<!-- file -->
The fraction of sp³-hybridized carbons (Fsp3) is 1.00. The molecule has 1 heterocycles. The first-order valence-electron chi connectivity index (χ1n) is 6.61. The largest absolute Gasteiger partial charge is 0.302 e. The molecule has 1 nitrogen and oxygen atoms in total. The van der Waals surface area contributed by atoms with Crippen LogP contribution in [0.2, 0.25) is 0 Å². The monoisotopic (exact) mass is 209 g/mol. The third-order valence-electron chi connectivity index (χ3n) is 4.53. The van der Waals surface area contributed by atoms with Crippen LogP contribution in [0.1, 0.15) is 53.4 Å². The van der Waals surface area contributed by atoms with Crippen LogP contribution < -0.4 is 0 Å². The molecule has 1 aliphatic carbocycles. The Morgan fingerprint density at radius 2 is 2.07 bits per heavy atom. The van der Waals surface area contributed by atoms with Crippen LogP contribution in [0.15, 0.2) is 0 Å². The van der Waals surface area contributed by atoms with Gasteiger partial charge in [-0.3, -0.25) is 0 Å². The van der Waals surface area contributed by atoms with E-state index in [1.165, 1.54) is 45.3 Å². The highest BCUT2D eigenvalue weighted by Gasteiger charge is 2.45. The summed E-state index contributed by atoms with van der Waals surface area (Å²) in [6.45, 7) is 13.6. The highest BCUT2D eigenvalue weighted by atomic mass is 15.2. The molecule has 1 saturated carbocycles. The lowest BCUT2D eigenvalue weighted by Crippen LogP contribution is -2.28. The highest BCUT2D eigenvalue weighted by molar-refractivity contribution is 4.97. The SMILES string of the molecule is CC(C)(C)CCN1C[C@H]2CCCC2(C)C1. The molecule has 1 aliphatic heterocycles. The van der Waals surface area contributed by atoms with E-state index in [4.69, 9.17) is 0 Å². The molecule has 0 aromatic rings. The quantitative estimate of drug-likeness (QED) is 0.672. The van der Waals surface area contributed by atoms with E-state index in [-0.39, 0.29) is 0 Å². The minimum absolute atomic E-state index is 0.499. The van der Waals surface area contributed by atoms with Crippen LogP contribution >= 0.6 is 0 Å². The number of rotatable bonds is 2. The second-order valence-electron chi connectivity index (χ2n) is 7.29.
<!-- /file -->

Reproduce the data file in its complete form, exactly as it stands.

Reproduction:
The fraction of sp³-hybridized carbons (Fsp3) is 1.00. The molecule has 1 heterocycles. The first-order valence-electron chi connectivity index (χ1n) is 6.61. The largest absolute Gasteiger partial charge is 0.302 e. The molecule has 1 nitrogen and oxygen atoms in total. The van der Waals surface area contributed by atoms with Crippen LogP contribution in [0.2, 0.25) is 0 Å². The monoisotopic (exact) mass is 209 g/mol. The third-order valence-electron chi connectivity index (χ3n) is 4.53. The van der Waals surface area contributed by atoms with Crippen LogP contribution in [0.1, 0.15) is 53.4 Å². The van der Waals surface area contributed by atoms with Crippen LogP contribution < -0.4 is 0 Å². The molecule has 1 aliphatic carbocycles. The Morgan fingerprint density at radius 2 is 2.07 bits per heavy atom. The van der Waals surface area contributed by atoms with Crippen LogP contribution in [0.15, 0.2) is 0 Å². The van der Waals surface area contributed by atoms with Gasteiger partial charge in [-0.3, -0.25) is 0 Å². The van der Waals surface area contributed by atoms with E-state index in [1.165, 1.54) is 45.3 Å². The highest BCUT2D eigenvalue weighted by Gasteiger charge is 2.45. The summed E-state index contributed by atoms with van der Waals surface area (Å²) in [6.45, 7) is 13.6. The highest BCUT2D eigenvalue weighted by atomic mass is 15.2. The molecule has 1 saturated carbocycles. The lowest BCUT2D eigenvalue weighted by Crippen LogP contribution is -2.28. The highest BCUT2D eigenvalue weighted by molar-refractivity contribution is 4.97. The SMILES string of the molecule is CC(C)(C)CCN1C[C@H]2CCCC2(C)C1. The molecule has 1 aliphatic heterocycles. The van der Waals surface area contributed by atoms with E-state index in [4.69, 9.17) is 0 Å². The molecule has 0 aromatic rings. The quantitative estimate of drug-likeness (QED) is 0.672. The van der Waals surface area contributed by atoms with E-state index in [-0.39, 0.29) is 0 Å². The minimum absolute atomic E-state index is 0.499. The van der Waals surface area contributed by atoms with Crippen LogP contribution >= 0.6 is 0 Å². The number of rotatable bonds is 2. The second-order valence-electron chi connectivity index (χ2n) is 7.29.